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Republicans Propose 'Merit-Based' Replacement For DACA

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Republicans Propose 'Merit-Based' Replacement For DACA
The bill would allow immigrants brought to the U.S. as children to apply for citizenship after 15 years.
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Republican Sens. Thom Tillis and James Lankford unveiled a new immigration proposal Monday. It's called the Succeed Act, and it's meant to protect undocumented immigrants previously covered under the Deferred Action for Childhood Arrivals policy, or DACA.

"The Succeed Act, I believe, is a fair, compassionate, merit-based solution to the challenge that we have with children who came here through no fault of their own and now find themselves uncertain about their future in this country," Tillis said.

The bill would give those immigrants a "merit-based" path to legal status and eventual citizenship. Protectees would have to meet specific requirements, including a clean criminal record and proof of employment, secondary education or military service. If they met those criteria for 10 years, they could then apply for green cards.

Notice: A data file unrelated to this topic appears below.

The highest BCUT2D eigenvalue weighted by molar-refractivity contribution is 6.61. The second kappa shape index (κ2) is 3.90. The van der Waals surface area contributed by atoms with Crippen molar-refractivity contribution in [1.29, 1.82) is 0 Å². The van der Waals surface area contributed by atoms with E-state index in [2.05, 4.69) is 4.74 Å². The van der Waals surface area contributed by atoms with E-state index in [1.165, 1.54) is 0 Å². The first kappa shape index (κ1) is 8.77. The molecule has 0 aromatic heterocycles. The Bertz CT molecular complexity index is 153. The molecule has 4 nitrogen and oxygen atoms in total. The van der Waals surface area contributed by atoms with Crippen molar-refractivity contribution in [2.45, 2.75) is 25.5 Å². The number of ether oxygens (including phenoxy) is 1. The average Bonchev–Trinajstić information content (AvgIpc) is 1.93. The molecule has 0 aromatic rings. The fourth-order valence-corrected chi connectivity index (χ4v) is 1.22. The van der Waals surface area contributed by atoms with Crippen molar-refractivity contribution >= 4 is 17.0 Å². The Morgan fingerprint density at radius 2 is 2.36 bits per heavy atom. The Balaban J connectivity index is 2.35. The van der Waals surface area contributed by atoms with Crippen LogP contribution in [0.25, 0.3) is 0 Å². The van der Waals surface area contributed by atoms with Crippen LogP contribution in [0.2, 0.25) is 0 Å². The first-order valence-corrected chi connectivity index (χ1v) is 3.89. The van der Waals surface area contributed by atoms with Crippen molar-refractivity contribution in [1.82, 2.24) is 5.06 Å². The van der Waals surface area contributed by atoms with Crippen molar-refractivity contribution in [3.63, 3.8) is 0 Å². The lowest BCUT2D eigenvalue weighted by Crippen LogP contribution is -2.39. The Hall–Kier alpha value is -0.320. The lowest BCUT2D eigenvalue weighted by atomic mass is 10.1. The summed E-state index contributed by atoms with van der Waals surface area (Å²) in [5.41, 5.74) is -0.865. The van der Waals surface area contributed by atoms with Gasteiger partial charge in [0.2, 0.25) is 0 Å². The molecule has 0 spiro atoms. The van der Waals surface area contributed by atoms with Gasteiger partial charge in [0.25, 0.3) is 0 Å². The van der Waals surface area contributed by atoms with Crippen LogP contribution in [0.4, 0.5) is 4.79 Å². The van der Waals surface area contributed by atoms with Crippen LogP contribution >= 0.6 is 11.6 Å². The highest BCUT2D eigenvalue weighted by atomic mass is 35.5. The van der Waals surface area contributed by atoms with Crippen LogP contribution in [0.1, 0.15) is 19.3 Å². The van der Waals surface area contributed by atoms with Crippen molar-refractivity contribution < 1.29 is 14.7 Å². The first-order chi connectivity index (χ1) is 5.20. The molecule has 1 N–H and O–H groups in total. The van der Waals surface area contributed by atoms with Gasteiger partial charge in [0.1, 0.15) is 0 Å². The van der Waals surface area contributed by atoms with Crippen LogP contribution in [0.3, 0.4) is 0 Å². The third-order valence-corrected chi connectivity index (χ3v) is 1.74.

The Succeed Act would also notably bar those protectees from sponsoring family members who want to move to the U.S. until they were granted citizenship. Under the bill, that would take a minimum of 15 years.

Tillis and Lankford said they believe hundreds of thousands of people could be eligible for the program if it's enacted.

"If you work hard, if you follow the law and you pay your taxes, you can stay here permanently," Tillis said. "It ensures fairness. There's no skipping in line."

Earlier this month, the Trump administration announced it would rescind the DACA program, which was enacted under the Obama administration to protect young, undocumented immigrants who were brought to the U.S. by their parents.

The White House gave Congress six months to come up with a replacement before the program expired.